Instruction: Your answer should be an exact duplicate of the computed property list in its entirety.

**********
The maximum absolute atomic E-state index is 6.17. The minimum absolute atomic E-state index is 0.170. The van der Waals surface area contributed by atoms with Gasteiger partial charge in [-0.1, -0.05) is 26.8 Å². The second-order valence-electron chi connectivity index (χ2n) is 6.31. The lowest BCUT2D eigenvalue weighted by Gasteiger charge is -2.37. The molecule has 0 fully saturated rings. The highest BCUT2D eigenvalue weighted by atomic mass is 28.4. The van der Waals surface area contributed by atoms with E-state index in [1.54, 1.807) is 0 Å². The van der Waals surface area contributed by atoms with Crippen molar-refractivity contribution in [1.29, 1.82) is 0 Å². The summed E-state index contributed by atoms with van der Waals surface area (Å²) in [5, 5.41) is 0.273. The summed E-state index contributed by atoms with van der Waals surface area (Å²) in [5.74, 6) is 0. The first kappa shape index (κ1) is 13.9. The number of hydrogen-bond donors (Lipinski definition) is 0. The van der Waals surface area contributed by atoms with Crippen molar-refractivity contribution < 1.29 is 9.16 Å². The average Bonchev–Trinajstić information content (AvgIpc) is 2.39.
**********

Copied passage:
The maximum absolute atomic E-state index is 6.17. The minimum absolute atomic E-state index is 0.170. The van der Waals surface area contributed by atoms with Gasteiger partial charge in [-0.1, -0.05) is 26.8 Å². The second-order valence-electron chi connectivity index (χ2n) is 6.31. The lowest BCUT2D eigenvalue weighted by Gasteiger charge is -2.37. The molecule has 0 fully saturated rings. The highest BCUT2D eigenvalue weighted by atomic mass is 28.4. The van der Waals surface area contributed by atoms with E-state index in [1.54, 1.807) is 0 Å². The van der Waals surface area contributed by atoms with Crippen molar-refractivity contribution in [1.29, 1.82) is 0 Å². The summed E-state index contributed by atoms with van der Waals surface area (Å²) in [5, 5.41) is 0.273. The summed E-state index contributed by atoms with van der Waals surface area (Å²) in [5.74, 6) is 0. The first kappa shape index (κ1) is 13.9. The number of hydrogen-bond donors (Lipinski definition) is 0. The van der Waals surface area contributed by atoms with Crippen molar-refractivity contribution < 1.29 is 9.16 Å². The average Bonchev–Trinajstić information content (AvgIpc) is 2.39.